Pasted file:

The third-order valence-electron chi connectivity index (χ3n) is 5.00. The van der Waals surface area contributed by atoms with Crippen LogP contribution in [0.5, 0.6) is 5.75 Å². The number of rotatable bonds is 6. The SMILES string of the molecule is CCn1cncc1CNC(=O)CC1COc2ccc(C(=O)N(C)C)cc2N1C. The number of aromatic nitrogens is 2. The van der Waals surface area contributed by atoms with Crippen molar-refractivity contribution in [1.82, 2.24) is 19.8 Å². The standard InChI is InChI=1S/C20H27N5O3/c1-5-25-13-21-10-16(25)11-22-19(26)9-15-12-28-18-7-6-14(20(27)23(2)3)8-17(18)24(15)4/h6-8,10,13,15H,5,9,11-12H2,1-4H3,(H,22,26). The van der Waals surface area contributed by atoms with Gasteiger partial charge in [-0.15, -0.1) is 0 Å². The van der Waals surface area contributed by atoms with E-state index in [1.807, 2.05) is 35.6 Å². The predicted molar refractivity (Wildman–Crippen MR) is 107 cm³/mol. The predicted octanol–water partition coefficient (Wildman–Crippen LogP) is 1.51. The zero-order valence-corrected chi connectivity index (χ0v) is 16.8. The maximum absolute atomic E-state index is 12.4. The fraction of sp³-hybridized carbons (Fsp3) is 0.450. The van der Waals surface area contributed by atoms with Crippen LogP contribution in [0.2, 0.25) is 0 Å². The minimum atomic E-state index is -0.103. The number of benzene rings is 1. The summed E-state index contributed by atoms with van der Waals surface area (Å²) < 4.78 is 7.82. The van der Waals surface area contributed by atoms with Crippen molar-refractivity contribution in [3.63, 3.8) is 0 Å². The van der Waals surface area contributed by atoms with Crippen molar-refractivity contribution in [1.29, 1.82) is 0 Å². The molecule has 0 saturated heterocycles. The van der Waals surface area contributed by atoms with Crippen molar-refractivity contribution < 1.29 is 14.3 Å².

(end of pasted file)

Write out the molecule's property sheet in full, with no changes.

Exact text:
The third-order valence-electron chi connectivity index (χ3n) is 5.00. The van der Waals surface area contributed by atoms with Crippen LogP contribution in [0.5, 0.6) is 5.75 Å². The number of rotatable bonds is 6. The SMILES string of the molecule is CCn1cncc1CNC(=O)CC1COc2ccc(C(=O)N(C)C)cc2N1C. The number of aromatic nitrogens is 2. The van der Waals surface area contributed by atoms with Crippen molar-refractivity contribution in [1.82, 2.24) is 19.8 Å². The standard InChI is InChI=1S/C20H27N5O3/c1-5-25-13-21-10-16(25)11-22-19(26)9-15-12-28-18-7-6-14(20(27)23(2)3)8-17(18)24(15)4/h6-8,10,13,15H,5,9,11-12H2,1-4H3,(H,22,26). The van der Waals surface area contributed by atoms with Gasteiger partial charge in [-0.15, -0.1) is 0 Å². The van der Waals surface area contributed by atoms with E-state index in [1.807, 2.05) is 35.6 Å². The predicted molar refractivity (Wildman–Crippen MR) is 107 cm³/mol. The predicted octanol–water partition coefficient (Wildman–Crippen LogP) is 1.51. The zero-order valence-corrected chi connectivity index (χ0v) is 16.8. The maximum absolute atomic E-state index is 12.4. The fraction of sp³-hybridized carbons (Fsp3) is 0.450. The van der Waals surface area contributed by atoms with Crippen LogP contribution in [0.2, 0.25) is 0 Å². The minimum atomic E-state index is -0.103. The number of benzene rings is 1. The summed E-state index contributed by atoms with van der Waals surface area (Å²) < 4.78 is 7.82. The van der Waals surface area contributed by atoms with Crippen molar-refractivity contribution in [3.63, 3.8) is 0 Å². The van der Waals surface area contributed by atoms with Crippen molar-refractivity contribution in [1.29, 1.82) is 0 Å². The molecule has 0 saturated heterocycles. The van der Waals surface area contributed by atoms with Crippen molar-refractivity contribution < 1.29 is 14.3 Å².